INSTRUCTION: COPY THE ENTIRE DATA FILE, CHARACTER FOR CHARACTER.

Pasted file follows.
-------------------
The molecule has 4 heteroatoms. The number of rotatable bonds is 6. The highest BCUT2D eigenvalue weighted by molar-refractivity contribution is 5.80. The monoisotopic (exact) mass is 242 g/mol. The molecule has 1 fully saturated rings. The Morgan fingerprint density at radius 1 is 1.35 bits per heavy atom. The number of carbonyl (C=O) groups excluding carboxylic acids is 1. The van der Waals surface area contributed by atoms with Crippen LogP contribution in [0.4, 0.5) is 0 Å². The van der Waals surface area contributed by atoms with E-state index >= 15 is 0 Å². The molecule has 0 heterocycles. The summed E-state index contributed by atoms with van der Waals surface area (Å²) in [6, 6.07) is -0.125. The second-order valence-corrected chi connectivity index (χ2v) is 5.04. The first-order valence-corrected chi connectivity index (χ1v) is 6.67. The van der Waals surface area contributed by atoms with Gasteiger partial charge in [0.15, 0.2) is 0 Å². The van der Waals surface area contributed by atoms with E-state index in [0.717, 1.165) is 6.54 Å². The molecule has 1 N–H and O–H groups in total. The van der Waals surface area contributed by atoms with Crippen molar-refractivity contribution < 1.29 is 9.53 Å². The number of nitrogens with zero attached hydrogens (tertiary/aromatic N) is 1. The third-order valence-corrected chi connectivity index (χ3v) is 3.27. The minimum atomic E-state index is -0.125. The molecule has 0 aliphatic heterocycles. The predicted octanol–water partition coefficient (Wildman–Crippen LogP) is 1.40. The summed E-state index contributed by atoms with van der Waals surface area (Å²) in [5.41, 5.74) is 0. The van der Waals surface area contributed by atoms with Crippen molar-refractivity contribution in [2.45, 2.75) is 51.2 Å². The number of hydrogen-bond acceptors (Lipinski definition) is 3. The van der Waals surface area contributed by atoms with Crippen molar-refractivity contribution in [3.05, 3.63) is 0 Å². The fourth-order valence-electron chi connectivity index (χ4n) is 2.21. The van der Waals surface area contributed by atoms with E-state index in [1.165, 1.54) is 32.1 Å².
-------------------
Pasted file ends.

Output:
The molecule has 4 heteroatoms. The number of rotatable bonds is 6. The highest BCUT2D eigenvalue weighted by molar-refractivity contribution is 5.80. The monoisotopic (exact) mass is 242 g/mol. The molecule has 1 fully saturated rings. The Morgan fingerprint density at radius 1 is 1.35 bits per heavy atom. The number of carbonyl (C=O) groups excluding carboxylic acids is 1. The van der Waals surface area contributed by atoms with Crippen LogP contribution in [0.4, 0.5) is 0 Å². The van der Waals surface area contributed by atoms with E-state index >= 15 is 0 Å². The molecule has 0 heterocycles. The summed E-state index contributed by atoms with van der Waals surface area (Å²) in [6, 6.07) is -0.125. The second-order valence-corrected chi connectivity index (χ2v) is 5.04. The first-order valence-corrected chi connectivity index (χ1v) is 6.67. The van der Waals surface area contributed by atoms with Gasteiger partial charge in [0.15, 0.2) is 0 Å². The van der Waals surface area contributed by atoms with E-state index in [0.717, 1.165) is 6.54 Å². The molecule has 1 N–H and O–H groups in total. The van der Waals surface area contributed by atoms with Crippen molar-refractivity contribution < 1.29 is 9.53 Å². The number of nitrogens with zero attached hydrogens (tertiary/aromatic N) is 1. The third-order valence-corrected chi connectivity index (χ3v) is 3.27. The minimum atomic E-state index is -0.125. The molecule has 0 aliphatic heterocycles. The predicted octanol–water partition coefficient (Wildman–Crippen LogP) is 1.40. The summed E-state index contributed by atoms with van der Waals surface area (Å²) in [5.41, 5.74) is 0. The van der Waals surface area contributed by atoms with Crippen molar-refractivity contribution in [2.45, 2.75) is 51.2 Å². The number of hydrogen-bond acceptors (Lipinski definition) is 3. The van der Waals surface area contributed by atoms with Crippen molar-refractivity contribution in [3.05, 3.63) is 0 Å². The fourth-order valence-electron chi connectivity index (χ4n) is 2.21. The van der Waals surface area contributed by atoms with E-state index in [1.165, 1.54) is 32.1 Å².